Monday, December 11, 2023
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Keeping up to speed

Rizal Faisal

Since the March 2020 outset of the COVID-19 pandemic in Brunei Darussalam, the entire learning process has been acutely disrupted, making it necessary for institutions to invest in online learning. It is important for students and lecturers to utilise digital technology to their benefit and advantage.

This was also observed by Pengiran Anak Puteri Rashidah Sa’adatul Bolkiah Institute of Health Sciences (PAPRSB IHS), Universiti Brunei Darussalam (UBD), according to PAPRSB IHS, UBD Programme Leader of Pharmacy Dr Nurolaini binti Kifli.

She said that in pharmacy education, the practical needs of the scientific curriculum – such as clinical internship, industrial internship, lab work and physical research projects – has to be taken into account.

To address this, e-learning strategies covering the practical aspects and simulation of laboratory settings were prepared thoroughly to implement the delivery of practical pharmacy skills.

At UBD, the Pharmacy Programme of the PAPRSB IHS collaborated with the School of Pharmacy from San Pedro College (SPC), Davao City in, the Philippines, to design a virtual dispensing classroom via the Collaborative Online International Learning (COIL) Global Virtual Classroom to foster a digitally and globally ready learning environment.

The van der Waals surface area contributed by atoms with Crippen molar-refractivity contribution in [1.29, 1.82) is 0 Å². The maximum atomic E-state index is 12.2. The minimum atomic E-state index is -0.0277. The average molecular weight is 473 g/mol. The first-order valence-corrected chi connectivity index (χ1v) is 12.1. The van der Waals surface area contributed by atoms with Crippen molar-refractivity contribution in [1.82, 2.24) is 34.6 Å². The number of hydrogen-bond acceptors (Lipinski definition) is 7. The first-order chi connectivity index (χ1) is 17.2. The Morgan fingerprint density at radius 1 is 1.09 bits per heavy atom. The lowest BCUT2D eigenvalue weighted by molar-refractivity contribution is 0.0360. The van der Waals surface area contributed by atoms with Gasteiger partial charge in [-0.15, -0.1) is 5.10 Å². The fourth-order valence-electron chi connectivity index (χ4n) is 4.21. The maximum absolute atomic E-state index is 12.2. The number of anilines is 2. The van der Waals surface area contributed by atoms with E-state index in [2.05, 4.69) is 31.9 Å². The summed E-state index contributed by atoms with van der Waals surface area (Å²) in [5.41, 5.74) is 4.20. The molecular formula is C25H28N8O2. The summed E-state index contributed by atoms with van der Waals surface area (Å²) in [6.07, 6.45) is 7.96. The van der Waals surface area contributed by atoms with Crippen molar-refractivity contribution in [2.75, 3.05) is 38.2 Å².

Participants during the online session. PHOTO: PAPRSB IHS, UBD

The programme ran for six weeks from January 24 to February 28. The collaboration was initiated by Dr Nurolaini and Director of Internationalization and Linkages Office from the SPC Professor Erwin Faller. Dr Nurolaini was assisted by her team of lecturers from UBD – Associate Professor Dr Long Ming and Dr Goh Poh Hui.

A total of 38 students participated in the programme, 26 of whom were from partner institutions and 12 from UBD. Students were divided into six groups, with a good mix of international and UBD students. Each group was facilitated by a lecturer who would contribute to one dispensing case.

The platforms used during the programme included Zoom, ImmerseU Class2Class, Padlet and MyDispense Platform. MyDispense is an online pharmacy simulation that allows students to develop and practice their dispensing skills while the Class2Class platform can respond to complicated questions on connecting with people and managing collaborations.

The COIL programme’s objectives were to introduce UBD students to cultural immersion and exchange global perspective on pharmacy education and pharmacy practice using MyDispense. Students were given various dispensing cases such as ‘Responding to Symptoms: Skin’, ‘Medicines Management during Fasting,’ ‘Responding to Symptoms: Paediatric Case’ and ‘Respond to Lactation Enquiry.’

In sharing faculty member experiences, Dr Nurolaini expressed gratitude to be involved in coordination and running of the UBD-SPC COIL programme together with her supportive team members. She also appreciated the efforts made by Professor Faller in coordinating the cases in her feedback.